Ethics down the AI supply chain: playing with power
Discussions of ethical issues in Artificial Intelligence have moved from the realm of science fiction and academic debate and into headlines and broad public discussion. Researchers, company leaders, and politicians have ideas about what “Ethical AI” should look like. However, too rarely do these ideas take into account the working realities of the engineers building these systems, to whom ethics work is often relegated.
I conduct qualitative studies of an open source community building a deepfake tool; engineers working across disjointed AI supply chains; practitioners who develop and seek to raise ethical concerns about what they create; and teams discussing AI ethics in a game context. Based on this, my dissertation shows how organizational norms, incentives, and boundaries limit software creators’ sense of responsibility and agency over the downstream impact of what they create, and examines the possibilities and shortfalls of play as a way to expand these limits. I find that limited conceptions of and authority in their roles, limited visibility into downstream uses, time pressures, licensing constructs, and other reasons often mean engineers do not feel responsible for–or power to do–ethics work. I conclude by discussing how future tech ethics research, practice, education, and policy can better consider the sense of responsibility and power of those asked to do ethics work in technology.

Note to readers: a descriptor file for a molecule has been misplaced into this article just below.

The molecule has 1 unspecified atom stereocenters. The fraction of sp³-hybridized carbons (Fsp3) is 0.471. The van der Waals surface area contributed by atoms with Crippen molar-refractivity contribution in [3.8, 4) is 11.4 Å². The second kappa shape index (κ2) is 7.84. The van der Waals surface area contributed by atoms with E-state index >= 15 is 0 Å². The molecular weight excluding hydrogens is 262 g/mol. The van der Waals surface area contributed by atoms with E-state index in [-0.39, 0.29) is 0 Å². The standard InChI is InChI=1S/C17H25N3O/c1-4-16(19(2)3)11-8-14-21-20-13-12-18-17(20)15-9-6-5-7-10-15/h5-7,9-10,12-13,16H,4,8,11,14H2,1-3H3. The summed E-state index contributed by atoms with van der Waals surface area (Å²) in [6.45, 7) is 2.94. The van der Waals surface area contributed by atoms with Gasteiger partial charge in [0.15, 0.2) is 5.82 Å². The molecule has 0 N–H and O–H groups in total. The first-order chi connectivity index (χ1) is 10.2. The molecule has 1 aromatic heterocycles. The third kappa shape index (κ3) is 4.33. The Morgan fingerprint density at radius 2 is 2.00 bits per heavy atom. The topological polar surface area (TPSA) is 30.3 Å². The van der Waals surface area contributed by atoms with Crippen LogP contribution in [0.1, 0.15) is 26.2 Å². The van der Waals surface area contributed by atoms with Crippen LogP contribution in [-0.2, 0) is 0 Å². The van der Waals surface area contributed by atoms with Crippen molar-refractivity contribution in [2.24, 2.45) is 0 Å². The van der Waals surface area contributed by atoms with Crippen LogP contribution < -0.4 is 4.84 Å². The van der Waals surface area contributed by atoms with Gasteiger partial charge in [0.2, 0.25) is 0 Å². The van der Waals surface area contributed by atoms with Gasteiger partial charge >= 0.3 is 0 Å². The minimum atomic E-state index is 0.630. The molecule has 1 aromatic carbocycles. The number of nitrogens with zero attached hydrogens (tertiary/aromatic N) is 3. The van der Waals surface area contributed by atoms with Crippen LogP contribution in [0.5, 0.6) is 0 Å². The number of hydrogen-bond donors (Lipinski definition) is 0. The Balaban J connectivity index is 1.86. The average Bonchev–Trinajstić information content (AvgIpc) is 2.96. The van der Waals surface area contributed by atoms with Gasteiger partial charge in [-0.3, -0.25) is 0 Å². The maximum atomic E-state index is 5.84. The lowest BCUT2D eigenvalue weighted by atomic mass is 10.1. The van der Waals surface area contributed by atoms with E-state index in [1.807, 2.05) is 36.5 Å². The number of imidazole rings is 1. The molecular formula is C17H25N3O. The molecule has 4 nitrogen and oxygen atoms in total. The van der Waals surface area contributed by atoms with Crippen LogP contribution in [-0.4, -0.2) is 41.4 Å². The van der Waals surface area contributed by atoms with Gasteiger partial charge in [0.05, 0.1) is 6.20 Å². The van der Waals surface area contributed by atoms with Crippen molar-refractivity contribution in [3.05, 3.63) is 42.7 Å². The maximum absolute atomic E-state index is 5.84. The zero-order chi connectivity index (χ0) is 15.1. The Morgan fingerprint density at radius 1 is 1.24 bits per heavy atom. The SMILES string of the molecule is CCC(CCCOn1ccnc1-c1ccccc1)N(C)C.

- Software and Societal Systems (S3D)
- Doctor of Philosophy (PhD)